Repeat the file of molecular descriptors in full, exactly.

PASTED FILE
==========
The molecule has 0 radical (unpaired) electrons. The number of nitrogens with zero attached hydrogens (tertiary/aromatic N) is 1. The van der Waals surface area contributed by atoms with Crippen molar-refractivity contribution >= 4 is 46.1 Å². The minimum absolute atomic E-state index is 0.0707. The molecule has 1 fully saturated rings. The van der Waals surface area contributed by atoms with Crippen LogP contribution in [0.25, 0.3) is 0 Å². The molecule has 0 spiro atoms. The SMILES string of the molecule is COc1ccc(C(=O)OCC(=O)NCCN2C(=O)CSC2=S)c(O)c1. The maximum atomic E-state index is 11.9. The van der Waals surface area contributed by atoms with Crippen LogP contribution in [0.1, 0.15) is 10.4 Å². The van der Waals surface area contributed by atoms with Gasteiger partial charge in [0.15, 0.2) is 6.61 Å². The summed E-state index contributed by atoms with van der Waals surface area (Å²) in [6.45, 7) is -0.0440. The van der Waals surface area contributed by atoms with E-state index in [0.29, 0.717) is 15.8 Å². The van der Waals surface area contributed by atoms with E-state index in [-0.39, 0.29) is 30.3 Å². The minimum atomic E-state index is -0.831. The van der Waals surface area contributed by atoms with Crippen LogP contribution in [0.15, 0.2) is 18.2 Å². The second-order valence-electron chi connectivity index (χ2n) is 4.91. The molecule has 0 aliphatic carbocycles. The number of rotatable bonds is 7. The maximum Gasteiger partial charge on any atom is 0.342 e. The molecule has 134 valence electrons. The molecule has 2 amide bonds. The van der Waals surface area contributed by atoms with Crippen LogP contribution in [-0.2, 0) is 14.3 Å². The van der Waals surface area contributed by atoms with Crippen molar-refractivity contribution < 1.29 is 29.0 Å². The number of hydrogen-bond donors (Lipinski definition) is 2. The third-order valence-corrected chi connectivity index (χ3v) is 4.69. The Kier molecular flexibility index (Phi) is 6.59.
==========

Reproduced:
The molecule has 0 radical (unpaired) electrons. The number of nitrogens with zero attached hydrogens (tertiary/aromatic N) is 1. The van der Waals surface area contributed by atoms with Crippen molar-refractivity contribution >= 4 is 46.1 Å². The minimum absolute atomic E-state index is 0.0707. The molecule has 1 fully saturated rings. The van der Waals surface area contributed by atoms with Crippen LogP contribution in [0.25, 0.3) is 0 Å². The molecule has 0 spiro atoms. The SMILES string of the molecule is COc1ccc(C(=O)OCC(=O)NCCN2C(=O)CSC2=S)c(O)c1. The maximum atomic E-state index is 11.9. The van der Waals surface area contributed by atoms with Crippen LogP contribution in [0.1, 0.15) is 10.4 Å². The van der Waals surface area contributed by atoms with Gasteiger partial charge in [0.15, 0.2) is 6.61 Å². The summed E-state index contributed by atoms with van der Waals surface area (Å²) in [6.45, 7) is -0.0440. The van der Waals surface area contributed by atoms with E-state index in [0.29, 0.717) is 15.8 Å². The van der Waals surface area contributed by atoms with E-state index in [-0.39, 0.29) is 30.3 Å². The minimum atomic E-state index is -0.831. The van der Waals surface area contributed by atoms with Crippen LogP contribution in [0.15, 0.2) is 18.2 Å². The second-order valence-electron chi connectivity index (χ2n) is 4.91. The molecule has 0 aliphatic carbocycles. The number of rotatable bonds is 7. The maximum Gasteiger partial charge on any atom is 0.342 e. The molecule has 134 valence electrons. The molecule has 2 amide bonds. The van der Waals surface area contributed by atoms with Crippen LogP contribution in [-0.2, 0) is 14.3 Å². The van der Waals surface area contributed by atoms with Crippen molar-refractivity contribution < 1.29 is 29.0 Å². The number of hydrogen-bond donors (Lipinski definition) is 2. The third-order valence-corrected chi connectivity index (χ3v) is 4.69. The Kier molecular flexibility index (Phi) is 6.59.